High-altitude wetlands in western China named for Ramsar List

High-altitude wetlands in western China named for Ramsar List

26 January 2005

China names nine new Ramsar sites for World Wetlands Day

The Secretariat is delighted to announce that the Government of the People's Republic of China has designated nine new Wetlands of International Importance, with a surface area of nearly 400,000 hectares. One of them, Shuangtai Estuary on the Liao River in northeastern China, makes up part of what has been called "the world's largest reed bed". The other eight new Ramsar sites are all in Qinghai and Yunnan Provinces and the Tibet Autonomous Region and are all high-altitude marshes and lakes, one as high as 6,500 meters asl, among the headwaters of the Yangtze, Yellow, and Yalu Tsangpo/Brahmaputra Rivers. All of these have very important hydrological functions, both locally and downstream, and all are extremely valuable sites for migratory birds, including the endangered Black-necked Crane Grus nigricollis. Because of the relative isolation of the sites, some of them have high levels of endemism, particularly with fish species, and they are vital sources of livelihood for the populations nearby. These new mountain designations have been made as part of China's efforts in the "Wetland Conservation and Wise Use in the Himalayan High Mountains" initiative and have been assisted by support from WWF China and WWF's Global Freshwater Programme.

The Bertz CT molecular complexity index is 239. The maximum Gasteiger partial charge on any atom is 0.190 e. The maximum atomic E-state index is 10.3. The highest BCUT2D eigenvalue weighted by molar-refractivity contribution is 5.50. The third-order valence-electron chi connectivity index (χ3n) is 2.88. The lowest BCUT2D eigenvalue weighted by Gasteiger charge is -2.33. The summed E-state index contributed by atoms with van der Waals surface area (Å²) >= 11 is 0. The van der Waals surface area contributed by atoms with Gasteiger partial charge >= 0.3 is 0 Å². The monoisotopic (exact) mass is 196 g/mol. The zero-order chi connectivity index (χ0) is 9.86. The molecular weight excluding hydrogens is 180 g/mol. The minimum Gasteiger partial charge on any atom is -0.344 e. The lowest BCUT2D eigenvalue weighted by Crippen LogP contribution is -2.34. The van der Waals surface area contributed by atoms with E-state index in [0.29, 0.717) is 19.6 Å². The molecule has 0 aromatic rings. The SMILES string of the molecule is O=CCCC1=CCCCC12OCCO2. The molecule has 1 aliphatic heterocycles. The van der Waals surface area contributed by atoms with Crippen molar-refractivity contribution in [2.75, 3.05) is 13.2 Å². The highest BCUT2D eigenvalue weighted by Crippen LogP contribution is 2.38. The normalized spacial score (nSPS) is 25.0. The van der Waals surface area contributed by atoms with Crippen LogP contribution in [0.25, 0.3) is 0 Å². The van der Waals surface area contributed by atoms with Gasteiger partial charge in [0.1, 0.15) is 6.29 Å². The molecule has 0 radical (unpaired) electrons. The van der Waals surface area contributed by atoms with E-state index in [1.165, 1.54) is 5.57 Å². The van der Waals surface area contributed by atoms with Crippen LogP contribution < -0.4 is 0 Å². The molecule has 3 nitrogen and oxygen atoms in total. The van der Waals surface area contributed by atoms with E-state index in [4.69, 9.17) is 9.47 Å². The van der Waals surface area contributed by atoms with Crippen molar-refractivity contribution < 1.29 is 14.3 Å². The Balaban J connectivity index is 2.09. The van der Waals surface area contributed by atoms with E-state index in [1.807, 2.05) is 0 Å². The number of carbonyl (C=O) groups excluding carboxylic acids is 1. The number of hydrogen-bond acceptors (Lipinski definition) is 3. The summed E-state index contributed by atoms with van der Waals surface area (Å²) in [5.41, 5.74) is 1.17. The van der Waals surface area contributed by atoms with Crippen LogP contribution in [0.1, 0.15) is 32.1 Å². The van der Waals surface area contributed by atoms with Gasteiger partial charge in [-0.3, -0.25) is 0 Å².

Brief descriptions of the nine new sites, drawn from the Ramsar Information Sheets submitted with the designations, have been put together with assistance from Ramsar's Ms Shahzia M. Khan.